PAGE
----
1387. Acellular Pertussis Vaccine Effectiveness among Children and Adolescents in the Setting of Pertactin-Deficient Pertussis, Vermont, 2011-2013
Session: Oral Abstract Session: Pediatric Vaccines: Measles and Pertussis
Saturday, October 10, 2015: 11:15 AM
Room: 32--ABC
Background: From 2010 to 2012, reported pertussis incidence in Vermont increased from 2.9 to 103 cases per 100,000 persons. A number of factors could be responsible for the rising incidence, including genetic changes in the bacteria. Nationally, the proportion of Bordetella pertussis strains lacking pertactin (Prn), a component of acellular pertussis vaccines, rapidly increased from 14% in 2010 to 85% in 2012. In Vermont, 95% (318/333) of tested isolates from 2012 were Prn-deficient. The impact of this change on pertussis vaccine effectiveness (VE) is unknown.

Methods: We conducted two matched case-control evaluations in Vermont to assess VE and duration of protection of the 5-dose childhood series (DTaP) and the adolescent dose (Tdap). The study population included children aged 4-10 years (DTaP evaluation) and adolescents aged 11-19 years (Tdap evaluation). All confirmed and probable pertussis cases reported to the Vermont Department of Health from 2011 to 2013 were included. Three controls were matched to each case based on healthcare provider alone (DTaP evaluation), or healthcare provider and birth year (Tdap evaluation). Vaccination history was obtained through provider records and parent interviews. Odds ratios (OR) comparing vaccine receipt between cases and controls were calculated using conditional logistic regression. VE was estimated as (1 - OR) × 100%. VE against Prn-deficient pertussis was estimated by restricting the study population to confirmed Prn-deficient cases and associated controls. 

Results: The overall VE estimate for the 5-dose DTaP series was 84% (95% confidence interval [CI]: 58-94%). VE within 12 months of the fifth dose was 90% (95% CI: 71-97%), declining to 68% (95% CI: 10-88%) by 5-7 years post-vaccination. For the Tdap evaluation, overall VE was estimated at 70% (95% CI: 54-81%). VE within 12 months of Tdap vaccination was 76% (95% CI: 60-85%), declining to 56% (95% CI: 16-77%) at 2-4 years post-vaccination. Only Tdap VE could be estimated against Prn-deficient pertussis; it was not significantly different from the overall Tdap VE estimate.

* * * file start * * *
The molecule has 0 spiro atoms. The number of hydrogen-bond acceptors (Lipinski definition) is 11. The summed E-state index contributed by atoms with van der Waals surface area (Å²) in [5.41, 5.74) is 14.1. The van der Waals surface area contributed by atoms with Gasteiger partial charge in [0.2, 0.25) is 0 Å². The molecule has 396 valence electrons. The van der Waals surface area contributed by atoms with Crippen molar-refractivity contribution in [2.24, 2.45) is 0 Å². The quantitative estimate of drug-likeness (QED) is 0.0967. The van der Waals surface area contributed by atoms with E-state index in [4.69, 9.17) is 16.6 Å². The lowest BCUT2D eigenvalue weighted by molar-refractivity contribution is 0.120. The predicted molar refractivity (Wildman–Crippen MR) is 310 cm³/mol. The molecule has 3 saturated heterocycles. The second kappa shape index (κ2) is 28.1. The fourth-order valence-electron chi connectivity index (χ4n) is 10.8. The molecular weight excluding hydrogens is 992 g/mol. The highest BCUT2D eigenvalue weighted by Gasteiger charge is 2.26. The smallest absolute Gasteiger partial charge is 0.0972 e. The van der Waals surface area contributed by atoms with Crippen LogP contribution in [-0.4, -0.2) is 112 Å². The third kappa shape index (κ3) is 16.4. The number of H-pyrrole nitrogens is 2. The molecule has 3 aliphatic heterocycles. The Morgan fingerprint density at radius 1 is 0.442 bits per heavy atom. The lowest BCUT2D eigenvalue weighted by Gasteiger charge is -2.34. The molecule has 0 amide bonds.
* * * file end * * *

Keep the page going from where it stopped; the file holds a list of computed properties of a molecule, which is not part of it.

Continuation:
Conclusion: Our DTaP and Tdap VE estimates are consistent with previous findings. This evaluation suggests Prn-deficiency does not impact Tdap VE against reported pertussis disease.

Lucy Breakwell, PhD1, Patsy Kelso, PhD2, Christine Finley, MSN, MPH2, Brant Goode, RN, MPH3, Susan Schoenfeld, RN, MSPH2, Lara K. Misegades, PhD, MS1, Stacey W. Martin, MS1 and Anna M. Acosta, MD1, (1)Meningitis and Vaccine Preventable Diseases Branch, Centers for Disease Control and Prevention, Atlanta, GA, (2)Vermont Department of Health, Burlington, VT, (3)Vermont Department of Health and CDC, Burlington, VT


L. Breakwell, None

P. Kelso, None

C. Finley, None

B. Goode, None

S. Schoenfeld, None

L. K. Misegades, None

S. W. Martin, None

A. M. Acosta, None

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